Opposition to the idea of Manifest Destiny.

Essay by shindongsooHigh School, 11th gradeA+, May 2003

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Destiny of Sin

During the period of time that the first British colonists were finding their way to the New World, America was a not a country defined by human lines or boundaries, but a land which Native Americans and animals lived in harmony with. As time progressed, more and more discontented Europeans came to America looking for a new life. To this world, not only did they bring their families and other precious items, they also brought their morals and ideals, including the idea of Manifest Destiny. This new idea of Manifest Destiny was strongly influenced by religion; Americans assumed that it was their God-given as "superior" beings to acquire all the land from the Pacific Ocean to the Atlantic Ocean. This goal became blatantly obvious from the establishment of the Declaration of Independence in 1776, and did not retreat until the annexation of Hawaii in 1898. The period from 1776 to 1850 was a fierce period of attempting to gain land by any means possible; the United States would not be slowed down in getting the goal of having its borders reach coast to coast.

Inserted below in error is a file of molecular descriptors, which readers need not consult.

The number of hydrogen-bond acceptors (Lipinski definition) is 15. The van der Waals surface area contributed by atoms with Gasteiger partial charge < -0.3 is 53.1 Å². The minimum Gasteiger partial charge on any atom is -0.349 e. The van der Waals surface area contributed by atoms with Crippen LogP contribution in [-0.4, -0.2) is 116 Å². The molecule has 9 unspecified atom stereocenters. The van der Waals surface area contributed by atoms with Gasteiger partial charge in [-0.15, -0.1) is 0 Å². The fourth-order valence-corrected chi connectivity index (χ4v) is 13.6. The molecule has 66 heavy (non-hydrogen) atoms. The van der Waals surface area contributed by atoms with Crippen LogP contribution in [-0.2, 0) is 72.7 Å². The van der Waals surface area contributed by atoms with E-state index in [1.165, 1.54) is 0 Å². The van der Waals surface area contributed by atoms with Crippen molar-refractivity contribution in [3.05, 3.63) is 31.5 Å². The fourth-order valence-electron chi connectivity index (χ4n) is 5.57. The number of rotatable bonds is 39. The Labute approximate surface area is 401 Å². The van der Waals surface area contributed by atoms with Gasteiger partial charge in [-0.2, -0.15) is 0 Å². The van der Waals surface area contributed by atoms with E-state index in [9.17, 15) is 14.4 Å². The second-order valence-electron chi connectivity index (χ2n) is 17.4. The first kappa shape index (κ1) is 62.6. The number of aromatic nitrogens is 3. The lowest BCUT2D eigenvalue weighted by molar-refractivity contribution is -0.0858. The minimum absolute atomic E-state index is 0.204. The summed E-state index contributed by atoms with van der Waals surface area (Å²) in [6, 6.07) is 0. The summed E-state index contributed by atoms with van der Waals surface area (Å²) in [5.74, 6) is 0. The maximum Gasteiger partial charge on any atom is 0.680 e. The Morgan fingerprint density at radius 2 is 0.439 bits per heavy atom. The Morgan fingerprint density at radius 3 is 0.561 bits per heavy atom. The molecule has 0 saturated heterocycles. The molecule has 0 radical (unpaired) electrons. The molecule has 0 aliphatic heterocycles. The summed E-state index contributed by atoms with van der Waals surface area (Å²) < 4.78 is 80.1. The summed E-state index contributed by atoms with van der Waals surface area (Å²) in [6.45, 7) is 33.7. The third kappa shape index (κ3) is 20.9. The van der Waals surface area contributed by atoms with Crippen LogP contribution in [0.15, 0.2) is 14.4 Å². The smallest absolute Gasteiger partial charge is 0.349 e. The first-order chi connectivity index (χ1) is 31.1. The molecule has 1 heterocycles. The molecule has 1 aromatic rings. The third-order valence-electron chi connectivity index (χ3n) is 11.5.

In the July - August 1845 edition of the United States Magazine and Democratic Review, John Louis O' Sullivan wrote an article about the annexation of Texas and brought up Manifest Destiny.

".... the right of our manifest destiny to over spread and to possess the whole of the continent which Providence has given us for the development of the great experiment of liberty and federaltive development of self government entrusted to us. It is right such as that of the tree to the space of air and the earth suitable for the full expansion of its principle and destiny of growth."

With his strong use of words, he managed to convince...